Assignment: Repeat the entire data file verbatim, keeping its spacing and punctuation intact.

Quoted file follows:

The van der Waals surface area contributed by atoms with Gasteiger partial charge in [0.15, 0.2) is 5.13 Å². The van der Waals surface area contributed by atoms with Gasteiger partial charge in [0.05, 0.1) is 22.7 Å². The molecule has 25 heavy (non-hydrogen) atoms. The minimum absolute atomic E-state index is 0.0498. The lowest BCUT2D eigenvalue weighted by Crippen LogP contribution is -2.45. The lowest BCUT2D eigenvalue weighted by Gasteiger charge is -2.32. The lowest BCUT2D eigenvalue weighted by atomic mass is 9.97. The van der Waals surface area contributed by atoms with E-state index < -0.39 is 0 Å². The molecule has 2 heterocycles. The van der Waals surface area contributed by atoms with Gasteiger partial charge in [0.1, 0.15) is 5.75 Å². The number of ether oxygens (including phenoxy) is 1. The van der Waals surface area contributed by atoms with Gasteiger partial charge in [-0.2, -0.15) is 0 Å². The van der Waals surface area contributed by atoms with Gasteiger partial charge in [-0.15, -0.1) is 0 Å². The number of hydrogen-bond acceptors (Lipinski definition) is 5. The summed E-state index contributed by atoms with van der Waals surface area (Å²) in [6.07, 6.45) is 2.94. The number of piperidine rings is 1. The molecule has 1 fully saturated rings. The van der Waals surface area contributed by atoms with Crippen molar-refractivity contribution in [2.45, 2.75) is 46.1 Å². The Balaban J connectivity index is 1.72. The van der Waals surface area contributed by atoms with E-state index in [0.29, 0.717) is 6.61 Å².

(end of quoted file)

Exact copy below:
The van der Waals surface area contributed by atoms with Gasteiger partial charge in [0.15, 0.2) is 5.13 Å². The van der Waals surface area contributed by atoms with Gasteiger partial charge in [0.05, 0.1) is 22.7 Å². The molecule has 25 heavy (non-hydrogen) atoms. The minimum absolute atomic E-state index is 0.0498. The lowest BCUT2D eigenvalue weighted by Crippen LogP contribution is -2.45. The lowest BCUT2D eigenvalue weighted by Gasteiger charge is -2.32. The lowest BCUT2D eigenvalue weighted by atomic mass is 9.97. The van der Waals surface area contributed by atoms with E-state index < -0.39 is 0 Å². The molecule has 2 heterocycles. The van der Waals surface area contributed by atoms with Gasteiger partial charge in [0.1, 0.15) is 5.75 Å². The number of ether oxygens (including phenoxy) is 1. The van der Waals surface area contributed by atoms with Gasteiger partial charge in [-0.2, -0.15) is 0 Å². The van der Waals surface area contributed by atoms with Gasteiger partial charge in [-0.15, -0.1) is 0 Å². The number of hydrogen-bond acceptors (Lipinski definition) is 5. The summed E-state index contributed by atoms with van der Waals surface area (Å²) in [6.07, 6.45) is 2.94. The number of piperidine rings is 1. The molecule has 1 fully saturated rings. The van der Waals surface area contributed by atoms with Crippen molar-refractivity contribution in [2.45, 2.75) is 46.1 Å². The Balaban J connectivity index is 1.72. The van der Waals surface area contributed by atoms with E-state index in [0.29, 0.717) is 6.61 Å².